The Racism & Criminal Justice Reform Committee, working together with people from several other community groups including the Berkeley NAACP, has 2 upcoming meetings:
– TUESDAY, Aug. 20th, 7:00-9:00 p.m., 1301 Walnut St., North Berkeley–regular meeting
– SUNDAY, Sept. 15th, 2:00-4:00 p.m., Sports Basement (formerly Iceland), 2727 Milvia St., South Berkeley–special large meeting to launch a broad community campaign to get a charter amendment for a stronger police review commission in Berkeley on the 2020 ballot.
Phase 1 of our ongoing campaign:
-Recruit more people, from different sectors of the community, to get involved with this issue.
-Educate the public about the need for a stronger police review function in Berkeley, especially given the continuing racial disparities in policing.
-Build public pressure on the Mayor and City Council to put the charter amendment (Arreguin/Harrison version, which is currently under consideration) on the 2020 ballot. The vote on this could come as early as September.
If you are a Berkeley resident, please call the Mayor and your City Council member to ask that they proceed with placing the Berkeley Police Commission Amendment on the November 2020 ballot. For contact information, see: https://www.cityofberkeley.info/electedofficials/. Hope you will join us at these upcoming meetings.
For more info (including a flyer and a background info sheet) and/or to be added to our email list for occasional updates on this campaign, contact Berkeleyans for Safe Communities at: email@example.com:firstname.lastname@example.org
P.S. Mayor Arreguin has promised to convene, shortly, a broad-based Task Force to develop an (overdue!) action plan for addressing the racial disparities in police stops and related issues. Members of our group are gathering suggestions to him about people from the community to appoint. Public pressure will be necessary to keep the momentum going, so please refer to this matter too when you call the Mayor’s office.
WDRC Coordinating Committee Member Pamela Drake write about the pernicious effects of Prop 13 and advocates for the California Schools and Local Communities Funding Act on the ballot in November 2020, in her latest blog postm “The Peculiar State of Taxes, Education, and Housing In California“.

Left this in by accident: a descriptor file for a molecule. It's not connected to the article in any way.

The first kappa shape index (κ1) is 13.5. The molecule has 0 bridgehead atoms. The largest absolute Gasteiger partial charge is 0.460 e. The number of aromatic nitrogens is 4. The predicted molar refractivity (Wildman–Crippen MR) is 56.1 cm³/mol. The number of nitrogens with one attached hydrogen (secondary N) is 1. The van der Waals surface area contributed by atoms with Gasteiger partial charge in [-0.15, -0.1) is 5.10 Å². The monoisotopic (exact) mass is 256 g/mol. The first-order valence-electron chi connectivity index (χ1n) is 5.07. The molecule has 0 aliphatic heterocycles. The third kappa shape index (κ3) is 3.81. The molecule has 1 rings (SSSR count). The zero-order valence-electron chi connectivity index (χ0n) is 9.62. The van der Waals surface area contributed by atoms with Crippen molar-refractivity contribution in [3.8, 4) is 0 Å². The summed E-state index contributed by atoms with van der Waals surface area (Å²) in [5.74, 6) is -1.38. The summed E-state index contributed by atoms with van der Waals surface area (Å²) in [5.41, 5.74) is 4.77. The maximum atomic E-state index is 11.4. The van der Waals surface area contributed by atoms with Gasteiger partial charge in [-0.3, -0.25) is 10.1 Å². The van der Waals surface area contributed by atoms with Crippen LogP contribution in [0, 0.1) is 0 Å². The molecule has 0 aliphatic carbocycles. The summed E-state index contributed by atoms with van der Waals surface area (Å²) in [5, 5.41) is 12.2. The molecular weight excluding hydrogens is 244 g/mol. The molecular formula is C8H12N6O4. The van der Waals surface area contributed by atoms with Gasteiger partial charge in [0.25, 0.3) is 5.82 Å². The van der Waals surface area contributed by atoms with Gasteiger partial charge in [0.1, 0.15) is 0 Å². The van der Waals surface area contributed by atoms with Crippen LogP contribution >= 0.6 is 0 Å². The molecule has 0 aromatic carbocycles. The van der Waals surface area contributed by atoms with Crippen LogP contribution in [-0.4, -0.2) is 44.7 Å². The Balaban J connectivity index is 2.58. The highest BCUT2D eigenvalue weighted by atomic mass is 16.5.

We’re looking for a tech-savvy political activist to serve as our Communications Coordinator for approximately 10-12 hours per month and we’re prepared to pay up to $500/month for the right person. See our job posting for the complete job description. Please tell your friends and circulate widely!
Did you know the Racial and Criminal Justice Committee of Wellstone is working with more than five other organizations to advance criminal justice reform? They include Indivisible Berkeley, the Ella Baker Center for Human Rights, the American Civil Liberties Union, the Berkeley chapter of the National Association for the Advancement of Colored People, and Democratic Socialists of America. We work mostly on local issues but also on county, state, and federal issues. Currently, we are concentrating as a group on Berkeley policing (getting a stronger Police Review Commission, addressing racial inequities in policing), but members also are involved in the Audit Sheriff Ahern Coalition, advocacy for state criminal justice reform legislation, and other initiatives. The next meeting is June 20th; see event details here – newcomers welcome!
Block by Block Organizing Network invites you to our Summer Picnic & Potluck on June 22nd! The picnic will be held on from 11 am to 3 pm, at Dimond Park, Oakland (Picnic area at the end of Dimond, above MacArthur. Entry from Fruitvale Avenue as well.) We will provide paper supplies, grilled meat and veggie burgers. Please bring dishes according to your last name (see event post for details). Everyone is welcome. Please rsvp to email@example.com. We hope to see you there!
Researchers at two southern California universities have created a comprehensive report on how we can create a low-carbon future without burdening poor people who are already suffering the most from climate change. From an article in ScopeLA:
“Last year, the UN’s Intergovernmental Panel on Climate Change (IPCC) released a groundbreaking report which found that countries must take drastic action within the next twelve years in order to avoid the worst impacts of climate change. Specifically, we must transition to a low carbon economy and we must do this faster than we previously thought. We must make investments in clean energy and green career training opportunities at a scale that we have not yet seen before. But how do we make sure this shift happens in a way that’s equitable for workers and communities? Researchers at USC PERE and Occidental College have teamed up to help answer this very question in a new report, “A Roadmap to an Equitable Low-Carbon Future: Four Pillars for a Just Transition”, which is out today!”